Personally I feel the better approach would have been to combine autistic disorder with PDD-NOS as "Autism" and leave Asperger's Syndrome alone, combining the two under "Autism Spectrum Disorder".  It is grossly unfair to millions of people who presently have autism to be re-classified as IDD alone.  Similarly, I sympathesize with people who have supports with Asperger's Syndrome but now do not with SCD.

I think A will remain diagnostically ASD, but now that language impairment is removed from the autism criteria as well, she would have co-morbid Language Impairment as defined by the DSM-5.

Watch for a little chaos in 2013.  

Monday, January 16, 2012

What is your life worth?

I am generally not a fan of re-printing material verbatim from other locations on the web, or re-hashing a discussion to which I may simply give a link.  But in this case, I will make an exception because it is so important it deserves an exception.

Amelia is a little girl with Wolf-Hirsch-horn syndrome.  You can read her story here.

The short version of her story is that she needs a kidney transplant, and this surgery is potentially dangerous due to potential brain damage.  The problem is that the attending physician does not believe Amelia should have the surgery because she is "mentally retarded".  I am not sure of all of the governmental rules of organ donation in the United States but it appears your IQ and adaptive functioning are enough to condemn you to death if you need a new organ.

Keep in mind that by definition 2% of the population is "mentally retarded" because this diagnosis is based on cognitive ability combined with adaptive behaviour (ability to communicate, socialize, and take care of one's self) relative to the rest of the population.  By definition, 2% of the population is always mentally retarded.  We can get collectively smarter or better at being independent, or collectively less smart and less independent, and 2% of us will still be "mentally retarded".  In other words, this diagnosis is not criterion based (if can't do X, then they are "mentally retarded")!

The doctor's response was bad enough, but the social worker's response was even more appalling.  She was in the family interview to try to convince the family to give up, because hey, Amelia won't go far in life anyway, and when she needs yet another kidney in 10 years, Amelia's parents may not even be around to take care of her.

Really?  That's the value we put on a life?  What a slippery slope we have started.  Mentally retarded today, perhaps tomorrow the elderly, or the low class factory worker.  In fact, why not simply ration all health care based on our usefulness to society and our potential measure of quality of life?  It's well known in Canada, for example, that people aged 65 years or higher cost double the annual health bill of people under 65, and people 75 and older double the 65-year old people.  Easy way to save money - if you are 65 or older, pay your own way or suffer because hey, you might need more surgery later and what are you going to do with your life anyway?  You're 65!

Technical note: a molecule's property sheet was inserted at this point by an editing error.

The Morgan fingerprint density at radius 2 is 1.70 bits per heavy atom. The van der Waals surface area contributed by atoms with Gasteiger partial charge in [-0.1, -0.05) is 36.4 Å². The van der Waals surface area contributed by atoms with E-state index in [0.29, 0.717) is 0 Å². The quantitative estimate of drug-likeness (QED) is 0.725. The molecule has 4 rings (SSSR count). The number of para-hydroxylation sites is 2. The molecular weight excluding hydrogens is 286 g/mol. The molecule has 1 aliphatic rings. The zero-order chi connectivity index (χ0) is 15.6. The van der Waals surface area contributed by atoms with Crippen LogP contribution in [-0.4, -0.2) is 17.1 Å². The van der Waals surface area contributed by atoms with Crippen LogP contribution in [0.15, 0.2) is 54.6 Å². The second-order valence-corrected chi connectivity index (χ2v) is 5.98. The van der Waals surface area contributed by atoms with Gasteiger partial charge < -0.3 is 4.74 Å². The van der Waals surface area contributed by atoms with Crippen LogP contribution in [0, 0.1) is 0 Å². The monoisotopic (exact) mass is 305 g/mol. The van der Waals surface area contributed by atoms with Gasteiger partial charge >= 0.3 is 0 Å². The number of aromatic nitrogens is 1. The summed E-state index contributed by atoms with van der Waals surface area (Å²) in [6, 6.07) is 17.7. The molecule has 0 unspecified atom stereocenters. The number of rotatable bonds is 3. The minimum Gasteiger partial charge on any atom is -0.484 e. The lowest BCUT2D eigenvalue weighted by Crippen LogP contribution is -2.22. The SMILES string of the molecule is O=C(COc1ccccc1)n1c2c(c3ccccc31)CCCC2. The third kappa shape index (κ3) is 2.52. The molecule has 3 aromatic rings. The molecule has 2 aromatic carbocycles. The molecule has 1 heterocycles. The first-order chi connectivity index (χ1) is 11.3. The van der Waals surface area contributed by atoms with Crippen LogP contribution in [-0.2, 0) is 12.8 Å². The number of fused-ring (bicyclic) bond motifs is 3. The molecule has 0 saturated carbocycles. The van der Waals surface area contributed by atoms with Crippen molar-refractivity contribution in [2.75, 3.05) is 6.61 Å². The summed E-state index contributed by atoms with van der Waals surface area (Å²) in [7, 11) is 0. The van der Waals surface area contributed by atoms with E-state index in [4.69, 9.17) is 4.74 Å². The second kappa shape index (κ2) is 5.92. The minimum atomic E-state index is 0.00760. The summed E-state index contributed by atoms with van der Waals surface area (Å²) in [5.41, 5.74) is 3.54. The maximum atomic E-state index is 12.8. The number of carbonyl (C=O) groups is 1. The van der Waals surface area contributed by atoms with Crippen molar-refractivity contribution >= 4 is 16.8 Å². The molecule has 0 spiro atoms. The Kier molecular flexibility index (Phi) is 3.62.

If anyone spouted off this nonsense they would be laughed off or lynched with extreme prejudice.  But apparently my logic does not apply to "mentally retarded" people at the Children's Hospital of Philadelphia.

Wednesday, January 11, 2012

New beginnings

Every day is a new beginning. Treat it that way. Stay away from what might have been, and look at what can be.”

"Today's decisions are tomorrow's realities."
- Marsha Petri Sue

As we enter 2012, I am trying to keep Marsha's words in mind.  Our long-time senior therapist has resigned to pursue a career at the local regional provider and we are adjusting to the change.

One of the traps I am trying to avoid is "have we done enough?"  Years from now, like many parents, I will look back and ask if we did enough intervention with A to try to ameliorate her autism.  The harder we work now, the easier later will become.

Parents of a newly diagnosed child desperately seek a way to help their child "recover" from autism, a loaded phrase, but essentially a phrase meaning their child achieves average functioning in most areas.  The success of many children is still a minority - very few children meet this milestone.  I am learning to focus less on recovery as a goal and instead look at how far we have come, and how far A has come relative to most others with autism.

Perhaps my biggest disappointment is A's inability to develop functional spoken language, despite trying everything.  She has some words, but her articulation is very unclear.  She is able to communicate well with her iPad and for this I am very thankful, but it is still not the same.  In fact, I have had people comment that if not for the iPad they might have trouble detecting her autism as easily.

Looking back, I have to be content that we did everything "right", and the present reality is best outcome for us...
  • She was diagnosed at 22 months
  • ABA began at 22 months
  • Funded EIBI began at 30 months
  • Tried PROMPT, intensive speech therapy for hours
So as we begin a new year, I'm trying to look forward with this in mind - thinking about what might have been is useless.  We have to look to the future and measure A's future progress against her present ability instead of grasping at recovery.